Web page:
הִקָּבְצוּ וָבֹאוּ הִתְנַגְּשׁוּ יַחְדָּו פְּלִיטֵי הַגּוֹיִם לֹא יָדְעוּ הַנֹּשְׂאִים אֶת עֵץ פִּסְלָם וּמִתְפַּלְלִים אֶל אֵל לֹא יוֹשִׁיעַ

Gather and come! Draw close together, O survivors of the Gentiles. They who carry about wooden images do not know, neither do they who pray to a deity that cannot save. (Isa. 45:20)

Comparison of Matt. 6:7-8 with scriptural verses and later Jewish prayer demonstrates that Jesus belonged to a tradition that looked askance at non-Jewish forms of worship. The hope was that when the God of Israel redeemed his people the Gentiles would witness his saving power and recognize him as the only true God.[40] Thus the redemption of Israel would result in the salvation of all humankind.

L7 μὴ οὖν ὁμοιωθῆτε αὐτοῖς (Matt. 6:8). The verb ὁμοιοῦν (homoioun) means “to make like” and is typically used when making a comparison (cf., e.g., Matt. 11:16 // Luke 7:31). This is the usual meaning of ὁμοιοῦν in LXX as well, but in the story of Jacob’s daughter Dinah the verb ὁμοιοῦν is used to describe the adoption of foreign practices. In that story, Jacob’s sons consent to their sister Dinah’s marriage to a particular Canaanite on condition that all the male Canaanites of his hometown, Shechem, agree to be circumcised. Attempting to persuade his fellow Shechemites to agree to this condition, the Canaanite urges:

μόνον ἐν τούτῳ ὁμοιωθήσονται ἡμῖν οἱ ἄνθρωποι τοῦ κατοικεῖν μεθ᾿ ἡμῶν ὥστε εἶναι λαὸν ἕνα, ἐν τῷ περιτέμνεσθαι ἡμῶν πᾶν ἀρσενικόν, καθὰ καὶ αὐτοὶ περιτέτμηνται. καὶ τὰ κτήνη αὐτῶν καὶ τὰ ὑπάρχοντα αὐτῶν καὶ τὰ τετράποδα οὐχ ἡμῶν ἔσται; μόνον ἐν τούτῳ ὁμοιωθῶμεν αὐτοῖς, καὶ οἰκήσουσιν μεθ᾿ ἡμῶν.

Only in this will the people become like [ὁμοιωθήσονται] us to live with us so as to be one people, when every male of ours is circumcised, as they also have been circumcised. And will not their livestock and their possessions and their quadrupeds be ours? Only in this let us become like [ὁμοιωθῶμεν] them, and they will live with us. (Gen. 34:22-23; NETS)

In the above passage the Canaanite urges his countrymen to become like the Israelites by adopting the foreign practice of circumcision in order that the Israelites may, in turn, be absorbed by the Shechemite community. Such a proposal was, of course, a direct threat to the unique relationship between God and the descendants of Abraham, Isaac and Jacob. To emphasize this threat the LXX translators used the verb ὁμοιοῦν (“to make like”; pass., “to become like”) to render the Hebrew root א-ו-ת (nif ‘al, “agree,” “be pleased”), which has a far less sinister connotation. In Praying Like Gentiles we encounter a similar concern to preserve the uniqueness of Israel’s relationship to God by avoiding the imitation of pagan rites and rituals.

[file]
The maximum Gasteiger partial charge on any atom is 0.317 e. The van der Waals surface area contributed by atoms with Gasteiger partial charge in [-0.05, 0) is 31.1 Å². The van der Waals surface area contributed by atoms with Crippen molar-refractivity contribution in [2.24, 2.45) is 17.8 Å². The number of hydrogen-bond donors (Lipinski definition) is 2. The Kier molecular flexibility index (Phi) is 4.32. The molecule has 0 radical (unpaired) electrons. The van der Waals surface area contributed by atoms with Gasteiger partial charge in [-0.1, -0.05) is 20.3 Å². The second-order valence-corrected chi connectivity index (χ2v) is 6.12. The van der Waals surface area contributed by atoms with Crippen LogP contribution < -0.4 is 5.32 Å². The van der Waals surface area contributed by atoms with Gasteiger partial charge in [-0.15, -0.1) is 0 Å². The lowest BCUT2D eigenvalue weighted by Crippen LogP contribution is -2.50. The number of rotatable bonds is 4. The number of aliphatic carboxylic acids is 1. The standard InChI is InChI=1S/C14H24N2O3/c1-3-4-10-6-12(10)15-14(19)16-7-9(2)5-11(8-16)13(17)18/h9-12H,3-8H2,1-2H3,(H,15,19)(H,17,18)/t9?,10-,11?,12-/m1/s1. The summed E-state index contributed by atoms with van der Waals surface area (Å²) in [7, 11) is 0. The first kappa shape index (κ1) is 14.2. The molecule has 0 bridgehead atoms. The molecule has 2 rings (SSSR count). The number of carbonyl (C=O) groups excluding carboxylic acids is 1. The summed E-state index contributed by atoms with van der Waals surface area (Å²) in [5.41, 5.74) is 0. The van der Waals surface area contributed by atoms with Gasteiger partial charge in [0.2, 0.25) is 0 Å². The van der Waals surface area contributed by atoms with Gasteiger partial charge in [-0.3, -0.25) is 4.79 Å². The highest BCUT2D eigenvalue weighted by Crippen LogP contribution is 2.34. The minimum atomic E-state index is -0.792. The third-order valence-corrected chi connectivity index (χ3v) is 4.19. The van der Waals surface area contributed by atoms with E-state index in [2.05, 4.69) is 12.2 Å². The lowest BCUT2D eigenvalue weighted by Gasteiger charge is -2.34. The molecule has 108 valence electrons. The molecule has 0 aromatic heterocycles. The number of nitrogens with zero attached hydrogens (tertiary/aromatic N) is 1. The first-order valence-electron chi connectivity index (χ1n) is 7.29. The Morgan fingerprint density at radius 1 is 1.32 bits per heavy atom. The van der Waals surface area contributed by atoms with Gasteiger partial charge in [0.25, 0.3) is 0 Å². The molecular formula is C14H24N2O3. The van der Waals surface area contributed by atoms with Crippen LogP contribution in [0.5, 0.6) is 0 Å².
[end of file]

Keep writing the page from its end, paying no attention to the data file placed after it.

לְפִיכָךְ אַל תִּהְיוּ כָּהֵם (HR). On reconstructing οὖν (oun, “therefore”) with לְפִיכָךְ (lefichāch, “therefore”), see “The Harvest Is Plentiful” and “A Flock Among Wolves”, Comment to L44; and cf. Yeshua’s Discourse on Worry, Comment to L44, L60.

In LXX ὁμοιοῦν (homoioun, “to make like”; pass., “to become like”) is usually the translation of דָּמָה (dāmāh, “be like”);[41] however, we do not find examples of commands against being like someone or something expressed with דָּמָה. Instead we find the formula -אַל תְּהִי כְּ (’al tehi ke-, “do not be like”), as in the following examples:

אַל תִּהְיוּ כַאֲבֹתֵיכֶם אֲשֶׁר קָרְאוּ אֲלֵיהֶם הַנְּבִיאִים הָרִאשֹׁנִים לֵאמֹר

Do not be like your fathers [LXX: μὴ γίνεσθε καθὼς οἱ πατέρες ὑμῶν], to whom the former prophets cried, saying…. (Zech. 1:4)

אַל תְּהִי מֶרִי כְּבֵית הַמֶּרִי

Do not be rebellious like the house of rebellion [LXX: μὴ γίνου παραπικραίνων καθὼς ὁ οἶκος ὁ παραπικραίνων]. (Ezek. 2:8)

אַל תִּהְיוּ כְּסוּס כְּפֶרֶד אֵין הָבִין